Publisher: Little, Brown and Company
Ninety Days is a powerful account of an addict's journey to recovery, by a writer "as intoxicated by language as he was by crack". The goal is ninety-just ninety-clean and sober days to loosen the hold of the addiction that caused Bill Clegg to lose everything. With six weeks of his most recent rehab behind him, he returns to New York and attends two or three meetings each day, avoiding the people and places of his drinking and using life. It is in these refuges that he befriends essential allies, including Polly, who struggles daily with her own cycle of recovery and relapse, and the seemingly unshakable sober Asa.
At first, the support is not enough; Clegg relapses with only three days left. Written with compromised immediacy, Ninety Days begins where Portrait of an Addict as a Young Man ends - and tells the wrenching story of Clegg's battle to reclaim his life. As any recovering addict knows hitting rock bottom is just the beginning.
The complete opposite of the last book I read about addiction (The Wolf Of Wall Street), Clegg paints a very relate-able view of addiction and recovery. Moving back to the city after a 6 week stay in rehab, Clegg has to discover how to avoid relapse with no outside force requiring his sobriety. Living in his brother's office with no money, Clegg focuses all his efforts on attending multiple addicts meetings each day where he finds the community and support system he needs to reach ninety days.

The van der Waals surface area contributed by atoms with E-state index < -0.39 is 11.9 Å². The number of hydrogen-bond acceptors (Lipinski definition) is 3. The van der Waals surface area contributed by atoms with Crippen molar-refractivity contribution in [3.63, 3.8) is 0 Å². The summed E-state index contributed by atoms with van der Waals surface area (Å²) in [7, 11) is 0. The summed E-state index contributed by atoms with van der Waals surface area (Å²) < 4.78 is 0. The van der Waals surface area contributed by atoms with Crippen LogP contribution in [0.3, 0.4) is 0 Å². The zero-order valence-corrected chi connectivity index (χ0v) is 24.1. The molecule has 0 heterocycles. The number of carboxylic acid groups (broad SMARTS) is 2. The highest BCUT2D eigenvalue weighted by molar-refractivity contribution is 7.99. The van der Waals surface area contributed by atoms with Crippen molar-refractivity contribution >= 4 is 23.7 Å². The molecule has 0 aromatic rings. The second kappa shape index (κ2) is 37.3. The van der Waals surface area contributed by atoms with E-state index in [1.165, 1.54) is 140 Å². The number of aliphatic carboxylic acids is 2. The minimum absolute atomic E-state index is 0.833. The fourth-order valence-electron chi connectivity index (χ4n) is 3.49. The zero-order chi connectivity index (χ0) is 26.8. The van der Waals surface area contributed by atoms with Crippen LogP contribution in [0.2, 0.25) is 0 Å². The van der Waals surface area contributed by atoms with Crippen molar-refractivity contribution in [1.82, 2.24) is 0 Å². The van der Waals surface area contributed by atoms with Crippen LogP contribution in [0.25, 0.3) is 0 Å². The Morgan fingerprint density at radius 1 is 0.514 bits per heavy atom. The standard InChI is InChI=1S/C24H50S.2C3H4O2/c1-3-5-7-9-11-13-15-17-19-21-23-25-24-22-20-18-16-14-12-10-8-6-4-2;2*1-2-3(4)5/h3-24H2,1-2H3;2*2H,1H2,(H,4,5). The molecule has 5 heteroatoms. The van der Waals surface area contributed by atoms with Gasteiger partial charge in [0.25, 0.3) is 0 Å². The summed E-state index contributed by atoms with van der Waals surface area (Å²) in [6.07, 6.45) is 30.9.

Lately I've been craving non-fiction. Weirdly, I've grown sick of plots with beginnings, middles, and ends. Life isn't organized like this. Therefore, I've been drawn to memoirs where there is a sense that this is only a snapshot of someone's life, not the entire thing. In Ninety Days, Bill Clegg does a great job of relaying this sense of reality which I've been craving. He takes the reader though his battle with coke and alcohol. From what I gather, his experience with addicts meetings and relapses is very similar to the experience of others. Thankfully, I have never had an experience with addiction myself or with people I know, but Ninety Days has made me more understanding to people in those positions and provided insight into the recovery experience.